DAR ES SALAAM, Tanzania (PAMACC News) - Africa's smallholder farmers have been urged to adopt technology, innovative agricultural practices, and use of kitchen gardens to ensure the affordability, availability, and accessibility of healthy diets.
Dr. Obai Khalifa, Director of Agricultural Development at the Bill & Melinda Gates Foundation (BMGF), emphasized the pressing need for farmers to incorporate, for instance, bean varieties enriched with crucial micronutrients, orange fleshed sweet potatoes rich in beta carotene, a plant-based compound that is converted to vitamin A.
“Some of the overlooked foods such as finger millet, pearl millet, sorghum, and indigenous leafy vegetables can be innovatively used to supply affordable nutritious diets, especially for rural communities,” remarked Khalifa during a side event at the Africa Food Systems Forum (AGRF) held in Dar es Salaam, Tanzania.
Prof. Joachim von Braun, a Professor at the Center for Development Research (ZEF) in Germany, highlighted the importance of recognizing what constitutes a healthy diet. He defined it as a diet that not only sustains physical health but also wards off diseases.
Echoing this sentiment, Dr. Grace Magembe, the Deputy Permanent Secretary in the Ministry of Health in Tanzania, noted that many African communities are reliant on staples due to their availability. She mentioned, “Very few individuals in rural settings can afford proteins like fish, and they mainly consume what their farms produce.” She further observed the unhealthy diet trends in urban locales such as Dar es Salaam, commenting, “If you take a stroll, you will encounter French fries everywhere, usually accompanied by deep-fried chicken and a large soda.”
Magembe championed the adoption of kitchen gardens, particularly by women, as a sustainable means to offer diverse and nutritionally rich foods for their households.
Meanwhile, in Kenya, the cultivation of biofortified beans, packed with iron and zinc, is gaining traction, especially in semi-arid regions. This initiative, spearheaded by AGRA in partnership with the Cereal Growers Association (CGA) and various County Governments, aims to combat nutritional deficiencies. The target is to supply these fortified foods to students in Kenya, and also Tanzania and Malawi, through school meal programs.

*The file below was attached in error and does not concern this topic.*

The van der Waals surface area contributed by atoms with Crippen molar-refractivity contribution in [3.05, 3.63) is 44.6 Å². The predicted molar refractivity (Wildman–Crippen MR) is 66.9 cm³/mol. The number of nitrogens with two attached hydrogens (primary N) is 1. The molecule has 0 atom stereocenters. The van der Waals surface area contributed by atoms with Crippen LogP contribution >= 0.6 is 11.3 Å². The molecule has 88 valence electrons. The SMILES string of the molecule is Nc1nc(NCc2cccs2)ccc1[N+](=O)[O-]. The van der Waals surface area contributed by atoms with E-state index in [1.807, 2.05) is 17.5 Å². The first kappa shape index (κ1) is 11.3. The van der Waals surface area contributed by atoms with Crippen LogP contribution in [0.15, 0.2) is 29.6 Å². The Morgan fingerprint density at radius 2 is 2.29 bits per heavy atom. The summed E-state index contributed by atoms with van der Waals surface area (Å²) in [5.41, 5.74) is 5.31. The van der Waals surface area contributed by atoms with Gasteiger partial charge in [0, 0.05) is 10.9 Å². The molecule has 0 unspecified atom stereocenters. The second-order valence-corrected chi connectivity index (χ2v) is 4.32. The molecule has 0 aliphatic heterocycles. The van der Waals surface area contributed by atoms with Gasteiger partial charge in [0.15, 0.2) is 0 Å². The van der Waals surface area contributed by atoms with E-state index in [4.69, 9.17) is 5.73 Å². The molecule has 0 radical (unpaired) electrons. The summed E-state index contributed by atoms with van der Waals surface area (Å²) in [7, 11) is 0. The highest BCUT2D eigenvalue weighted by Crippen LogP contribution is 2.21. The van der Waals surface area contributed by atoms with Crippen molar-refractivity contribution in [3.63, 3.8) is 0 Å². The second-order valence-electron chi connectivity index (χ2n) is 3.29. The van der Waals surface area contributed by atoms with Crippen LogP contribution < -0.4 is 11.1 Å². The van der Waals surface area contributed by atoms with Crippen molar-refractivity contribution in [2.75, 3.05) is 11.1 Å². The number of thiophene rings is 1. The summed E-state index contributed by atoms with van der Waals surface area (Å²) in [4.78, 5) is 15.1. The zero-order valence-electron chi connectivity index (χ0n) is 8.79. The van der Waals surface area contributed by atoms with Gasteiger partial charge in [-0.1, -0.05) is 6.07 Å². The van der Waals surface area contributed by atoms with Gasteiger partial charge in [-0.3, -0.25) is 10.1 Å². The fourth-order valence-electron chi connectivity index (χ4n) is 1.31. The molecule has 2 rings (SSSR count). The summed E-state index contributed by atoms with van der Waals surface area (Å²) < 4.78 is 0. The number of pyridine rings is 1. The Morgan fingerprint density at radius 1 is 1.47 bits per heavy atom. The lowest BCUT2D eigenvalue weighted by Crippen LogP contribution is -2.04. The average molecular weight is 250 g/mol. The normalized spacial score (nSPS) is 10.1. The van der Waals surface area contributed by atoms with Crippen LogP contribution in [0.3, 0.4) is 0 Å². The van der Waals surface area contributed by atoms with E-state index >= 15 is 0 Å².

Recent studies have highlighted the nutritional challenges in Kenya, revealing a significant number of children and adults suffering from deficiencies in iron, zinc, and vitamin A. The United Nations Children's Fund (UNICEF) reports that over 25% of children, particularly those under five, experience stunted growth due to micronutrient deficiencies. UNICEF underscores the grave long-term repercussions this has, including compromised cognitive and physical development in children.
Highlighting the significance of these micronutrients, zinc is vital for a well-functioning immune system, metabolism, wound recovery, and the senses of taste and smell. Iron is crucial for the generation of new red blood cells that distribute oxygen throughout the body.
Farmers in Eastern Kenya are now producing iron and zinc-rich bean varieties like Nyota, Faida, and Angaza. These were innovatively crafted by researchers from the University of Nairobi in collaboration with the Kenya Agricultural and Livestock Research Organisation (KALRO).
In another inspiring development, Makueni County farmers are reintroducing traditional crops with a modern twist to make them more appealing, especially to the younger generation. “We've initiated baking cakes for events and brown bread using sorghum flour, which has been well-received by those who have tasted them,” shared Immaculate Ngei, a smallholder farmer from Kenya’s Makueni County.
Dr. Susan Kaaria, Director of African Women in Agricultural Research and Development (AWARD), stressed the urgency for a behavioral change, particularly among the youth, to adopt healthier dietary habits.